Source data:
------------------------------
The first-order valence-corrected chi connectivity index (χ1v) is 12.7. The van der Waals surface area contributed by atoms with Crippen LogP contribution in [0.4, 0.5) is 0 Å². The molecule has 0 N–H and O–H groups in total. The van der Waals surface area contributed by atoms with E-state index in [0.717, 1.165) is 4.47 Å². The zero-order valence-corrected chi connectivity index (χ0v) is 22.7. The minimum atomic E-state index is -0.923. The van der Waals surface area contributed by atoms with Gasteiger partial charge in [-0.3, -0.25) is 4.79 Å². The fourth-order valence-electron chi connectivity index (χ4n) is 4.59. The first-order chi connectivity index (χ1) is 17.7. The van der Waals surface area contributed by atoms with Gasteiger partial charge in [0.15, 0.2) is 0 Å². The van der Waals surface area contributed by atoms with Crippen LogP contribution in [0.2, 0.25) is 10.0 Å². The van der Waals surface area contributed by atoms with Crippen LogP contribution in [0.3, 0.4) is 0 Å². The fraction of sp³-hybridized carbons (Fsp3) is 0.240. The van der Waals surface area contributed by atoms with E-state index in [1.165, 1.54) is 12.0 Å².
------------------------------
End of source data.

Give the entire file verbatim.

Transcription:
The first-order valence-corrected chi connectivity index (χ1v) is 12.7. The van der Waals surface area contributed by atoms with Crippen LogP contribution in [0.4, 0.5) is 0 Å². The molecule has 0 N–H and O–H groups in total. The van der Waals surface area contributed by atoms with E-state index in [0.717, 1.165) is 4.47 Å². The zero-order valence-corrected chi connectivity index (χ0v) is 22.7. The minimum atomic E-state index is -0.923. The van der Waals surface area contributed by atoms with Gasteiger partial charge in [-0.3, -0.25) is 4.79 Å². The fourth-order valence-electron chi connectivity index (χ4n) is 4.59. The first-order chi connectivity index (χ1) is 17.7. The van der Waals surface area contributed by atoms with Gasteiger partial charge in [0.15, 0.2) is 0 Å². The van der Waals surface area contributed by atoms with Crippen LogP contribution in [0.2, 0.25) is 10.0 Å². The van der Waals surface area contributed by atoms with Crippen LogP contribution in [0.3, 0.4) is 0 Å². The fraction of sp³-hybridized carbons (Fsp3) is 0.240. The van der Waals surface area contributed by atoms with E-state index in [1.165, 1.54) is 12.0 Å².